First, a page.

The Perseverance rover also has an instrument called the Mars Oxygen ISRU Experiment (MOXIE). Located on the front right side of the rover, MOXIE will produce oxygen from Martian atmospheric carbon dioxide. Thus, this exploration technology will help determine the feasibility of future oxygen generators to support human missions on Mars.
In addition, the rover is outfitted with a set of five sensors — called the Mars Environmental Dynamics Analyzer (MEDA) — that will measure the weather and dust in the atmosphere on Mars, as well as a ground-penetrating radar, called the Radar Imager for Mars’ Subsurface Experiment (RIMFAX), which will study geologic features under the Martian surface.
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Detecting Martian rock chemistry
The Planetary Instrument for X-ray Lithochemistry (PIXL) is an X-ray fluorescence spectrometer and high-resolution imager that can determine the composition of Martian surface materials as small as a grain of sand. Located on the rover’s robotic arm, PIXL will use a focused X-ray beam that causes the rocks to glow. In turn, the glow produced will vary according to the rock’s elemental chemistry.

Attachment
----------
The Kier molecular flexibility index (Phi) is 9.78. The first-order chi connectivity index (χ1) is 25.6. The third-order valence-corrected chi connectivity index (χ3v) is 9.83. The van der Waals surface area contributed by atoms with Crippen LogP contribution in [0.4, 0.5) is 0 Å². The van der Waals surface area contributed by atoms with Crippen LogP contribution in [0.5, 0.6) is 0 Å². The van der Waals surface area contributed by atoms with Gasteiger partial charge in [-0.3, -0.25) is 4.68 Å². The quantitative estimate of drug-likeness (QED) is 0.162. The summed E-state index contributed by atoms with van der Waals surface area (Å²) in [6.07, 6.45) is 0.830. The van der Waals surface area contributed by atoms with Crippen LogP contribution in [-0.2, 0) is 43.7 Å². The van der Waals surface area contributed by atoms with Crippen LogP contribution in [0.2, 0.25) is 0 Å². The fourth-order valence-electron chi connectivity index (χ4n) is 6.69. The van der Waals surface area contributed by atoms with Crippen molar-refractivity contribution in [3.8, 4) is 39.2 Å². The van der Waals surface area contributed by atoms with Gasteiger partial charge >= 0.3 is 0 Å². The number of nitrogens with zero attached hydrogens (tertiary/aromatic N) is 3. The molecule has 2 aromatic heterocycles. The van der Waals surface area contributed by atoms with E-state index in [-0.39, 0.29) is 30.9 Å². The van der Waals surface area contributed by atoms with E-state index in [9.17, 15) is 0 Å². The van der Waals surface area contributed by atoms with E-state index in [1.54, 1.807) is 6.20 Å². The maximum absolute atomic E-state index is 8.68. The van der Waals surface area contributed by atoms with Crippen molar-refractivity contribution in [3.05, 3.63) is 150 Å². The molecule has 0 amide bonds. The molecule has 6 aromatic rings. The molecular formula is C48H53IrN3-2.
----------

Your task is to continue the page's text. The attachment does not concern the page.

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Dynamic duo: SHERLOC and WATSON
The Scanning Habitable Environments with Raman & Luminescence for Organics and Chemicals (SHERLOC) will use an ultraviolet laser to identify mineralogy and detect organic compounds on the surface of the Red Planet. Located on the end of the rover’s robotic arm, SHERLOC features an auto-focusing camera called WATSON (Wide Angle Topographic Sensor for Operations and eNgineering).
Using the images captured by WATSON, SHERLOC’s ultraviolet laser is able to focus on the center of rock surfaces and detect microscopic minerals. This data will help the rover determine which rocks to drill and collect samples of to be returned to Earth with a future mission.
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This is a close-up view of the head of NASA’s Perseverance Mars rover remote sensing mast. The mast head contains two cameras, known as Mastcam-Z and SuperCam. The Mastcam-Z is an advanced camera system with panoramic and stereoscopic imaging capability and the ability to zoom. In addition to imaging, the SuperCam will be able to detect the presence of organic compounds in rocks and regolith from a distance.
The SuperCam instrument is the large lens on the front of the mast head, while the two Mastcam-Z imagers are housed in the gray boxes beneath mast head. The rover also has two navigation cameras on the exterior sides of the two Mastcam-Z imagers.